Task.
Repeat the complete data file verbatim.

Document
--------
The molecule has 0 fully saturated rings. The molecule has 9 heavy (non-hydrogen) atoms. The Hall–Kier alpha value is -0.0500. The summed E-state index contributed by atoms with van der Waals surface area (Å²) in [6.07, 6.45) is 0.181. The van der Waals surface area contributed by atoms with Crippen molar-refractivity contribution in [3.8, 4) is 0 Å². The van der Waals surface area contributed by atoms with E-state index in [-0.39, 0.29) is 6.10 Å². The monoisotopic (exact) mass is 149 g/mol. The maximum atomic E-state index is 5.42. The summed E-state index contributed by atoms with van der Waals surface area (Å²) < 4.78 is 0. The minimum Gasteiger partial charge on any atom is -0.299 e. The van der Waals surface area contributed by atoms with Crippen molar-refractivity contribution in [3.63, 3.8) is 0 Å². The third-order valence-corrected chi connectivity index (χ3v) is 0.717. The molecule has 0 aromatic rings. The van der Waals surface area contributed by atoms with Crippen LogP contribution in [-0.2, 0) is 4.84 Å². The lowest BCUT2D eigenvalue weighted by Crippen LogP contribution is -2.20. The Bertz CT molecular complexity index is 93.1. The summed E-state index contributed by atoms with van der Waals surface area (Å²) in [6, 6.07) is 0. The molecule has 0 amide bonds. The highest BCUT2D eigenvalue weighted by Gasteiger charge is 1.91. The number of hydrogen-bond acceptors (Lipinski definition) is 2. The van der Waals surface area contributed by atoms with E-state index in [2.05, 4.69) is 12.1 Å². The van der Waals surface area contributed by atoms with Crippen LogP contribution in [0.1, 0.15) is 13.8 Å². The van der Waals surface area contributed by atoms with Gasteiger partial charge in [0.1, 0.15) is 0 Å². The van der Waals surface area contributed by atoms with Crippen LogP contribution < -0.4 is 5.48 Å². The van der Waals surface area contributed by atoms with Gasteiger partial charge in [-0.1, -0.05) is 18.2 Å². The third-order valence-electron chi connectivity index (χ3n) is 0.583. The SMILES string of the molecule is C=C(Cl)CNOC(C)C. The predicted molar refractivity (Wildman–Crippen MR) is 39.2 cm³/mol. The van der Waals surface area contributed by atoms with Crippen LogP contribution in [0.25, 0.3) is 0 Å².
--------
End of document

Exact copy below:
The molecule has 0 fully saturated rings. The molecule has 9 heavy (non-hydrogen) atoms. The Hall–Kier alpha value is -0.0500. The summed E-state index contributed by atoms with van der Waals surface area (Å²) in [6.07, 6.45) is 0.181. The van der Waals surface area contributed by atoms with Crippen molar-refractivity contribution in [3.8, 4) is 0 Å². The van der Waals surface area contributed by atoms with E-state index in [-0.39, 0.29) is 6.10 Å². The monoisotopic (exact) mass is 149 g/mol. The maximum atomic E-state index is 5.42. The summed E-state index contributed by atoms with van der Waals surface area (Å²) < 4.78 is 0. The minimum Gasteiger partial charge on any atom is -0.299 e. The van der Waals surface area contributed by atoms with Crippen molar-refractivity contribution in [3.63, 3.8) is 0 Å². The third-order valence-corrected chi connectivity index (χ3v) is 0.717. The molecule has 0 aromatic rings. The van der Waals surface area contributed by atoms with Crippen LogP contribution in [-0.2, 0) is 4.84 Å². The lowest BCUT2D eigenvalue weighted by Crippen LogP contribution is -2.20. The Bertz CT molecular complexity index is 93.1. The summed E-state index contributed by atoms with van der Waals surface area (Å²) in [6, 6.07) is 0. The molecule has 0 amide bonds. The highest BCUT2D eigenvalue weighted by Gasteiger charge is 1.91. The number of hydrogen-bond acceptors (Lipinski definition) is 2. The van der Waals surface area contributed by atoms with E-state index in [2.05, 4.69) is 12.1 Å². The van der Waals surface area contributed by atoms with Crippen LogP contribution in [0.1, 0.15) is 13.8 Å². The van der Waals surface area contributed by atoms with Gasteiger partial charge in [0.1, 0.15) is 0 Å². The van der Waals surface area contributed by atoms with Crippen LogP contribution < -0.4 is 5.48 Å². The van der Waals surface area contributed by atoms with Gasteiger partial charge in [-0.1, -0.05) is 18.2 Å². The third-order valence-electron chi connectivity index (χ3n) is 0.583. The SMILES string of the molecule is C=C(Cl)CNOC(C)C. The predicted molar refractivity (Wildman–Crippen MR) is 39.2 cm³/mol. The van der Waals surface area contributed by atoms with Crippen LogP contribution in [0.25, 0.3) is 0 Å².